Tokyo’s Best People Watching Spots

By: Maxine Sheppard

July 12, 2012

It’s the largest metropolitan area on earth, with the highest population density. There are more than 32 million people in the greater Tokyo area – equal to the entire population of Morocco – so it’s not hard to see why it’s one of our favourite places in the world for just hanging out and watching the crowds…

Shibuya Intersection

Shibuya is one of Tokyo’s most colourful shopping, entertainment and dining districts and a major youth culture and fashion hub. Outside the station is probably the most famous pedestrian crossing in the world and when the traffic lights go red, thousands of students, commuters, tourists and shoppers spill into the intersection like a swarm of bees escaping their hive. The best-known and most accessible place to view the masses is from the second floor of the Starbucks opposite the station – said to be the busiest in the world. For a more elevated view, try the Shibuya Excel Hotel in the Mark City building opposite, also home to an enormous shopping mall.


Shibuya Intersection © kalleboo Shibuya Intersection © kalleboo

Get the JR Yamanote line to Shibuya station and take the Hachiko exit.


Omotesando-dori is an upmarket shopping avenue running between Omotesando and Harajuku stations and the major approach to Tokyo’s most visited shrine, Meiji Jingu in Yoyogi Park. The entire road is lined with squat-trunked Zelkova trees – the full-sized version of the popular ornamental tree used in bonsai – which gives it an open, airy feel not often found in this crowded metropolis. Big-name international designer boutiques and pavement cafes form the backdrop either side, which attract a compelling mix of moneyed, immaculately turned-out style hounds and the younger, more outrageous fashions of the cosplay crowd at the Harajuku end. Park yourself at an outdoor table and take in the whole strutting scene.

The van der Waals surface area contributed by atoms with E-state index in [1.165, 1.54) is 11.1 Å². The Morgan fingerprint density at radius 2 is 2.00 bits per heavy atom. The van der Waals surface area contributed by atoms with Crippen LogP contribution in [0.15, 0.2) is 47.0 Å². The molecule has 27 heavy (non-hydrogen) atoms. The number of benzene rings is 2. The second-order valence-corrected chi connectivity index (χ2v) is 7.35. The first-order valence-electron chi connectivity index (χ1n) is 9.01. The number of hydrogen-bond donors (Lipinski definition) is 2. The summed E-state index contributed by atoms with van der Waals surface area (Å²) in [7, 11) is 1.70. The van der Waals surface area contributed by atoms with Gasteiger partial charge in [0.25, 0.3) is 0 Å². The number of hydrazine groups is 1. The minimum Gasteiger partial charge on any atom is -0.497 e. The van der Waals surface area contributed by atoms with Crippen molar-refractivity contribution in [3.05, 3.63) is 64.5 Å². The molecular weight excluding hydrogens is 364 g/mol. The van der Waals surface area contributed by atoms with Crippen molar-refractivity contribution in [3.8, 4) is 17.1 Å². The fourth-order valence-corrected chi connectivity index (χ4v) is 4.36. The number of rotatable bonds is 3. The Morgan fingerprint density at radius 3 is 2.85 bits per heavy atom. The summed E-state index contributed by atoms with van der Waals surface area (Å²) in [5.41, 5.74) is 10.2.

Ueno Park

You’ll pass through Ueno Park if you’re heading to the zoo, the excellent Tokyo National Museum or the Museum of Nature and Science. The park is enormous and it’s definitely worth spending an hour or so just soaking up the atmosphere and watching low-key vignettes of domestic Tokyo culture play out. Among the cherry trees, rental boats and shrines are groups of young picnicking friends, elderly couples strolling hand-in-hand, families with kids learning to ride bikes and fly kites, and street performers making balloon animals and playing tricks on unsuspecting toddlers. Granted, this may not be considered the most beautiful or serene of Tokyo parks, but for an authentic fly-on-the-wall slice of Tokyo life, it’s hard to beat.


Ueno Park © Ari Helminen Ueno Park © Ari Helminen

Chuo-dori in Ginza

Ginza is probably Tokyo’s best-known shopping area, famous for its neon lights, luxury stores and distinctive architecture. Every Sunday afternoon from midday to sunset, the central section of main street Chuo-dori is closed to traffic and throngs with the well-dressed and upwardly mobile enjoying their day off. In the summer, expect to find spontaneous pavement cafes appearing in the middle of the road; the perfect place to spy the occasional parasol-wielding, kimono-clad Tokyoite rushing past, dozens of shopping bags in tow.


Virgin Atlantic operate daily direct flights to Tokyo from London Heathrow.

Thanks to Ari Helminen for the header shot.


Maxine Sheppard

Maxine is the co-editor of the Virgin Atlantic blog. Travel and music are her joint first loves, and despite having written for Virgin for more years than she cares to remember she still loves nothing more than jumping on a plane in search of new sights and new sounds.

Categories: Our Places